‘Take my child!’ - Desperate mothers beg State for help with wayward youths
Sheron Showers* is one of hundreds of desperate Jamaican mothers who fear that their children are headed down a wrong path and destined for a short, brutal life of crime if they do not get help very soon.
According to Showers, her 17-year-old son has been acting up since he was just nine.
Last year, he was expelled from high school after he was identified as the head of a gang of 20 students who beat and extort younger students at knifepoint.
Showers told The Gleaner that teachers at his former high school in east Kingston described him as unruly and disrespectful.
She added that he now spends his days at home, is without qualification to get a meaningful job, and has little interest in going back to school.
"Me need him to leave me house. The Government need to take him. Next year, he is going to be 18, but he needs to leave now, because he is going to mad me. I had it all for 17 years. I can't take anymore," said Showers as she charged that her her son has started "knocking heads" with gunmen in their rough central Kingston community.
She noted that at age nine, after countless counselling sessions and minor run-ins with the law, a judge ordered that he be taken into state care.
He spent three years under less-than-pleasant conditions as Showers described them, and made an effort to behave when he returned home. But that was short-lived, she said.
"He is smoking ganja all day, and the other day, a little thing go on in the place between two sides that a war, and I hear is him go down there go talk to man from the other side. When I hear, I nearly drop down," said the mother, adding that her teenager's name has already come up on police blotters for gun-related incidents.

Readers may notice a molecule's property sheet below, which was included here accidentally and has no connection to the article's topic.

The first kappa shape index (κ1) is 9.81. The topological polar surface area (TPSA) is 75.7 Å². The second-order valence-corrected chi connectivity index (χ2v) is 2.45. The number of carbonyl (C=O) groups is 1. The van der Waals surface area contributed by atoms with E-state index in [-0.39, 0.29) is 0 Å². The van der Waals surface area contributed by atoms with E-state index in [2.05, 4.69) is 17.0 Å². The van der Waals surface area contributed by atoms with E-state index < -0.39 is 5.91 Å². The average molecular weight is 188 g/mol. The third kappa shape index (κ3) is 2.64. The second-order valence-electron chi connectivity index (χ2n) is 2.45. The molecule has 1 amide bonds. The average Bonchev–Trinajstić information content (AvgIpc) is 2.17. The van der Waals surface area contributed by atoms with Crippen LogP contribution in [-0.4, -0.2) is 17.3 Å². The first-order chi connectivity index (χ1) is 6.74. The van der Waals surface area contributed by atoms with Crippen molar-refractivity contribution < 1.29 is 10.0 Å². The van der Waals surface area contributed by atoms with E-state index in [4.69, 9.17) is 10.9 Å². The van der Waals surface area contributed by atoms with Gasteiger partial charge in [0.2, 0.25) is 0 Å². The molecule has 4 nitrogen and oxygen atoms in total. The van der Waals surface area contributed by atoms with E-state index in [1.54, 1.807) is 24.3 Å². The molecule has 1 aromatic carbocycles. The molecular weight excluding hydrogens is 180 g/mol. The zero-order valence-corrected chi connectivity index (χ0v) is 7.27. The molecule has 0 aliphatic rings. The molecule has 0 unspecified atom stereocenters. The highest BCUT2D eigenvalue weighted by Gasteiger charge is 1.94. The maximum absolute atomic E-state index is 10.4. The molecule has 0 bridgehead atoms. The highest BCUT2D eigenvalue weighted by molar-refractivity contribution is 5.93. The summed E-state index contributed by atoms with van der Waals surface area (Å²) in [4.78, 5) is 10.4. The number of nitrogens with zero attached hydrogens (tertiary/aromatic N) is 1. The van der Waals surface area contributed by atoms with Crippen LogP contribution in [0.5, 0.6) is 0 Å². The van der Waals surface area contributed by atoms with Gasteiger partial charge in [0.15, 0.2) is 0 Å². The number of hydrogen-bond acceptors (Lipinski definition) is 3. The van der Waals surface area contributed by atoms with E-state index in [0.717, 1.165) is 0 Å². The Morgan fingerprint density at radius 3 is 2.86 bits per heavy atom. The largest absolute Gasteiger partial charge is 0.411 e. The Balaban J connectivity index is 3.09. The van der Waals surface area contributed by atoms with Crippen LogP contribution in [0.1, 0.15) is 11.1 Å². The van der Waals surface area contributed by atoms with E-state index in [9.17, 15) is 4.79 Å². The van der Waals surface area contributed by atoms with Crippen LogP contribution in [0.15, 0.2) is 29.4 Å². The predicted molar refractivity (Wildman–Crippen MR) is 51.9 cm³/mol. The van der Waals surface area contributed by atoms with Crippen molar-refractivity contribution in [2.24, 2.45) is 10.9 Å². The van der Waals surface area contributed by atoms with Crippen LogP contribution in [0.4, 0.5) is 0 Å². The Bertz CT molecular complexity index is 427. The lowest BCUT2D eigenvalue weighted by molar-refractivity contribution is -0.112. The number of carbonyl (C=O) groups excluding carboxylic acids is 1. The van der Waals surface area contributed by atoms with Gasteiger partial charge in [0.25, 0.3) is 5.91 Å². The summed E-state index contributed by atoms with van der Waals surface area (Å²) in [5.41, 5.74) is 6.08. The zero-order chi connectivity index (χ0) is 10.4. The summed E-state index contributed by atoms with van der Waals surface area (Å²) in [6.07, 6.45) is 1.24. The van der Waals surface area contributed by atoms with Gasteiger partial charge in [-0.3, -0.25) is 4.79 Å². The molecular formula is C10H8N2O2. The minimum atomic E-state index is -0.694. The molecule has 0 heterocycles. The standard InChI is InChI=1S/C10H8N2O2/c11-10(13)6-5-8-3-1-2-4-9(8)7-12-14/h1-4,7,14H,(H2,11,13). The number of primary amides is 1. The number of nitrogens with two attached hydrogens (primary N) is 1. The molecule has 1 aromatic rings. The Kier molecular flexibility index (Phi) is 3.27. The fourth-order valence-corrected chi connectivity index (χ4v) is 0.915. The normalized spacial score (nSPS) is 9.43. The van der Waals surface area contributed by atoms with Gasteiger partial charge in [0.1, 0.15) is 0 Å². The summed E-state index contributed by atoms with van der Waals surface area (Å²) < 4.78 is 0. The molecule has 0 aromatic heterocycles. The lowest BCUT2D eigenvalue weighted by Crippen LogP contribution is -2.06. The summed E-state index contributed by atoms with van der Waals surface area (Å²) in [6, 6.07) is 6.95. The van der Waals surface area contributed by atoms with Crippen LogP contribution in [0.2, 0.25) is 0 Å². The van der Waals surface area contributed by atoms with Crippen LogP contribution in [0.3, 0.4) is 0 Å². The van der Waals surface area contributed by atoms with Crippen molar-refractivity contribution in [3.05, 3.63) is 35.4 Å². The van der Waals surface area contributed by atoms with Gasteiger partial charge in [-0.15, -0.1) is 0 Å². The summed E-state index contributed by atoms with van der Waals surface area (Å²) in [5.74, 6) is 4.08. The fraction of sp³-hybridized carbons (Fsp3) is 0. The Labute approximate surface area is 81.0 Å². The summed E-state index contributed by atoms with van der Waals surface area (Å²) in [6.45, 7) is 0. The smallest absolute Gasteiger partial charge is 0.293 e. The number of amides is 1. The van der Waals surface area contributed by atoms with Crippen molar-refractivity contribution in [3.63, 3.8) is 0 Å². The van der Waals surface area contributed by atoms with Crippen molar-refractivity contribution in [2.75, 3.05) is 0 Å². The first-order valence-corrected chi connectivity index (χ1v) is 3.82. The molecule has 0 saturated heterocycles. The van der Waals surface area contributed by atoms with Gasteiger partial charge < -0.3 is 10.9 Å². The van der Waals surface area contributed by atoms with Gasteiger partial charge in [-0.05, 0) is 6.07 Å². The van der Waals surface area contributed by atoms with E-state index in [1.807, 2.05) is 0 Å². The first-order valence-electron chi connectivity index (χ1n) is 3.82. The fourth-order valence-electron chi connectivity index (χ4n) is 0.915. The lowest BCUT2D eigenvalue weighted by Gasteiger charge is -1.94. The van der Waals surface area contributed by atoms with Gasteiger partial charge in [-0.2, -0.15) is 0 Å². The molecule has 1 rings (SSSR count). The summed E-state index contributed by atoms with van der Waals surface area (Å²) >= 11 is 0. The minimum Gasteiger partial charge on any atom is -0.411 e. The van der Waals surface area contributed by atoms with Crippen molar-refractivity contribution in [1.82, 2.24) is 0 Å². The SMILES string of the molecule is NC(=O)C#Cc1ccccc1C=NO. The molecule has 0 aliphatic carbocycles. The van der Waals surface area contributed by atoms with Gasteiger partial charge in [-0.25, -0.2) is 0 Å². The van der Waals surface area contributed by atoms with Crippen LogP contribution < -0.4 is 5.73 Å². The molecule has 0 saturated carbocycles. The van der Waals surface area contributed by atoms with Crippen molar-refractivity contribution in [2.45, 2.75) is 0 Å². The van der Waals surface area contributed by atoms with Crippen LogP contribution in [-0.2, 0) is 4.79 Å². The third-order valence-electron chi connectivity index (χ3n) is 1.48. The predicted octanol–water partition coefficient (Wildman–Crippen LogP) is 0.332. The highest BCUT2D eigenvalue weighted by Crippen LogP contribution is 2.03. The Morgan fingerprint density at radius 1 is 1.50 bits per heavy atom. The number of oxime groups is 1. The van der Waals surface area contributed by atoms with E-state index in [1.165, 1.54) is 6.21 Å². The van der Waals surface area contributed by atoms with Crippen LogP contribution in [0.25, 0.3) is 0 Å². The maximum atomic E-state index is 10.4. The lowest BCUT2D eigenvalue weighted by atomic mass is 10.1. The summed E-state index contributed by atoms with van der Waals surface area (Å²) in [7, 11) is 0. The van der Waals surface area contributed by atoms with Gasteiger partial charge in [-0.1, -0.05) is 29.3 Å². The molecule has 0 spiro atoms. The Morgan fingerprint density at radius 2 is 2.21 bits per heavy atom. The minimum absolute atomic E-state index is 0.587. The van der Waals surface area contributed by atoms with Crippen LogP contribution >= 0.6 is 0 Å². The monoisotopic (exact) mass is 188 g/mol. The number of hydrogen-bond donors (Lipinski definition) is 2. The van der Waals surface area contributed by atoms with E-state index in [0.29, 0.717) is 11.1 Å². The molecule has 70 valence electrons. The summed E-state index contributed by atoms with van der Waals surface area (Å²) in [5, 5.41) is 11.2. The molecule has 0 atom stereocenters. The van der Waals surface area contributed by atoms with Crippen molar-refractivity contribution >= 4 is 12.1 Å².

Showers is among hundreds of Jamaicans who have pleaded with entities such as the Office of the Children's Advocate (OCA) and the former Child Development Agency to remove their children from their homes.
Children's Advocate Diahann Gordon Harrison said calls from distressed parents at their wits' end to deal with unruly children are made regularly to her office.
"A lot of the parents will tell you to come for them because they really can't manage. Some of them will decide to take them to the police themselves, while others will ask us to ask the police to come and get them," Gordon Harrison told The Gleaner.
But she noted that it is not her office's mandate to remove children from parents.
In the meantime, head of the police Community Safety and Security Branch, Senior Superintendent Steve McGregor, said distressed parents have carried their children to him personally, after growing fed up with their behaviour.
"I have gone to meetings where the parents want to hand over their kids to me and ask me if I can take them. That is the reason why we are trying to get into the family," said McGregor.
"I think this generation of children are the worst that we have ever had. They are forming their own culture. They are doing some things that we wouldn't even think of doing when we were growing up," added McGregor.
The police reported 1,616 murders in Jamaica last year, and McGregor said the statistics will show that most of the persons murdered are teenagers and persons in their early 20s. Quite often, their killers are in the same age range.
"That's where our problems lie, right at the feet of the young people. Parenting is at a critical weak point. I think this generation of parents just cannot manage," said McGregor.
He added that his team has devised a safe-community plan that will engage potentially problematic children and their parents.
McGregor said the plan has six pillars, including a community curfew initiative that will seek to have all children off the streets by 9 p.m.
Karen Dexter*, a downtown Kingston resident, believes her son would have benefitted from such a curfew initiative during his last term in high school one year ago.
She said despite her beatings and warnings, she could not get the teenage boy into the house before predawn hours as he would stay out and gamble all night with older men.
"I don't know what I didn't do to him. Me beat him, him brother beat him. Is not little talk we talk to him, him just would not hear," said Dexter.